Family PARCC nights use sample test questions, practice tests and fun activities to familiarize parents with the new exam
SPRINGFIELD, IL â€” The Illinois State Board of Education (ISBE) and the Illinois Parent Teacher Association (PTA) teamed up to give families a firsthand glimpse of the stateâ€™s new assessment system for third through eighth graders and high school students. The Partnership for Assessment of Readiness for College and Careers (PARCC), set to debut next month, is designed to demonstrate how well students are prepared for the next grade level and, ultimately, for success after high school.
ISBE staff developed all the resources necessary for schools to introduce families to the new assessment system during evening events called the â€œPARCC Primer.â€ and the â€œPARCC Primer: Technology and the Test.â€ The PARCC assessment aims to give families an earlier indication of college and career readiness, reversing the troubling trend of students across the United States landing in costly non-credit-bearing remedial classes once they get to college.
â€œThe PARCC exam is the first statewide assessment that asks students to demonstrate their critical thinking, problem-solving and writing skills rather than simply filling in the bubble for a correct answer,â€ said State Superintendent of Education Christopher A. Koch. â€œTo prepare students and families for this shift, the PARCC Primer events help schools provide a relaxed, welcoming environment where parents can try their hand at sample questions themselves and get a feel for what is expected of their students.â€
The PARCC assessment, which replaces the Illinois Standards Achievement Test (ISAT) and the Prairie State Achievement Examination (PSAE), measures how well students are achieving under Illinoisâ€™ new, more rigorous and internationally benchmarked learning standards in English language arts and math. The PARCC assessment focuses on the most important knowledge and skills that students need in these subjects and includes performance-based exercises and technology-enhanced features that better engage students and better measure their understanding, reasoning and ability to apply concepts. The assessment also includes writing â€“ a critical skill for high school graduates, according to colleges, universities and employers. These features will ultimately produce more timely and meaningful data on whether students are on track for college and careers. The results will also help educators and parents monitor student progress and target instruction and appropriate interventions as needed.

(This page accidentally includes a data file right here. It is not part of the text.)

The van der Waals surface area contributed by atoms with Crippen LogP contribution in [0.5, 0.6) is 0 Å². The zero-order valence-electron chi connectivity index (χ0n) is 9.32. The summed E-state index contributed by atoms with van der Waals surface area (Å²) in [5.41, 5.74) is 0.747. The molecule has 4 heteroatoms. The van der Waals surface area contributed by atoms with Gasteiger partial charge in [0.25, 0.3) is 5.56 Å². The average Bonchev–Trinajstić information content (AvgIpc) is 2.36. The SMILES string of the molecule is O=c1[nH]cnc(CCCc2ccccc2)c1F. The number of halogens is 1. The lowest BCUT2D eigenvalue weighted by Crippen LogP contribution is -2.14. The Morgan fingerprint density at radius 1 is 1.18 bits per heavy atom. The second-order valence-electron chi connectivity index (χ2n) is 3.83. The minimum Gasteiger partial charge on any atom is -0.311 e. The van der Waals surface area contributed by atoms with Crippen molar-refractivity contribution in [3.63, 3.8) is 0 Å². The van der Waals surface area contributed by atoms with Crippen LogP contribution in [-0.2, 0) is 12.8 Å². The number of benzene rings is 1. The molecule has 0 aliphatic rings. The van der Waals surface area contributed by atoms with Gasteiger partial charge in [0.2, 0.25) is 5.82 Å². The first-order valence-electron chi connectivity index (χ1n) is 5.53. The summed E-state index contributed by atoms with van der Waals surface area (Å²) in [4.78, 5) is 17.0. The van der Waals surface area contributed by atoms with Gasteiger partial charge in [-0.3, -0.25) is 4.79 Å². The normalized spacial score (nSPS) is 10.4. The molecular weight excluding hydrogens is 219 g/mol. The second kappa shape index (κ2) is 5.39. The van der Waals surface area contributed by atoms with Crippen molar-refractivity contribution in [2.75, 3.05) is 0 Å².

This school year 75 percent of students will take the PARCC assessment online, with the ultimate goal of all Illinois students taking the test online within the next few years. The remaining students (25 percent) will take the same test in a paper-and-pencil format until they have the necessary technology and broadband infrastructure.
The PARCC Primer gives participants an opportunity to take computer-based sample test items, which offer a brief overview of the PARCC assessment and do not generate a score. Students and their families can not only see what the test questions will look like but also practice using the examâ€™s drag and drop, multiple select, calculator and text-highlighting features. Activities and videos are also provided to demonstrate current teaching and learning strategies in English language arts and math. The second format, â€œPARCC Primer: Technology and the Test,â€ provides more emphasis on giving families experience with the PARCC assessmentâ€™s technological features before having them take an actual practice test, which is lengthier than the sample items and provides test takers with a score.